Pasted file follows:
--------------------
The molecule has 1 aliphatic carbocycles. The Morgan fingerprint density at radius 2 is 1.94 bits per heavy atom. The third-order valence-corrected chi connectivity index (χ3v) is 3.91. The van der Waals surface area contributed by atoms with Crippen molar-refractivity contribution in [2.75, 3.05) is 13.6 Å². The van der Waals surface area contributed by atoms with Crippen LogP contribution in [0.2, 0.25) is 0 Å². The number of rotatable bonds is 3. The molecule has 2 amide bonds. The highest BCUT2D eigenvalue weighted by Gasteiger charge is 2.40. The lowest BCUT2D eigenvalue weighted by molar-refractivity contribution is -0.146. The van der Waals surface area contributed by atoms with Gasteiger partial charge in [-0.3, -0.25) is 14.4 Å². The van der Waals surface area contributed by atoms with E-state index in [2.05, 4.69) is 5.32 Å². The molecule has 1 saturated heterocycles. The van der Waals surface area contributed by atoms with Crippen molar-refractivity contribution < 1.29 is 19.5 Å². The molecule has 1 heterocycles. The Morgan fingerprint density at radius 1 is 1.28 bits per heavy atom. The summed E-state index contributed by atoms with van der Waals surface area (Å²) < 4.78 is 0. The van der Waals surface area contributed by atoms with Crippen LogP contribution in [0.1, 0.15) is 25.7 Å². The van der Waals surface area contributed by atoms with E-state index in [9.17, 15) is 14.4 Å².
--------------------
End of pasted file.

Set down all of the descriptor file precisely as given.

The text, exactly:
The molecule has 1 aliphatic carbocycles. The Morgan fingerprint density at radius 2 is 1.94 bits per heavy atom. The third-order valence-corrected chi connectivity index (χ3v) is 3.91. The van der Waals surface area contributed by atoms with Crippen molar-refractivity contribution in [2.75, 3.05) is 13.6 Å². The van der Waals surface area contributed by atoms with Crippen LogP contribution in [0.2, 0.25) is 0 Å². The number of rotatable bonds is 3. The molecule has 2 amide bonds. The highest BCUT2D eigenvalue weighted by Gasteiger charge is 2.40. The lowest BCUT2D eigenvalue weighted by molar-refractivity contribution is -0.146. The van der Waals surface area contributed by atoms with Gasteiger partial charge in [-0.3, -0.25) is 14.4 Å². The van der Waals surface area contributed by atoms with E-state index in [2.05, 4.69) is 5.32 Å². The molecule has 1 saturated heterocycles. The van der Waals surface area contributed by atoms with Crippen molar-refractivity contribution < 1.29 is 19.5 Å². The molecule has 1 heterocycles. The Morgan fingerprint density at radius 1 is 1.28 bits per heavy atom. The summed E-state index contributed by atoms with van der Waals surface area (Å²) < 4.78 is 0. The van der Waals surface area contributed by atoms with Crippen LogP contribution in [0.1, 0.15) is 25.7 Å². The van der Waals surface area contributed by atoms with E-state index in [9.17, 15) is 14.4 Å².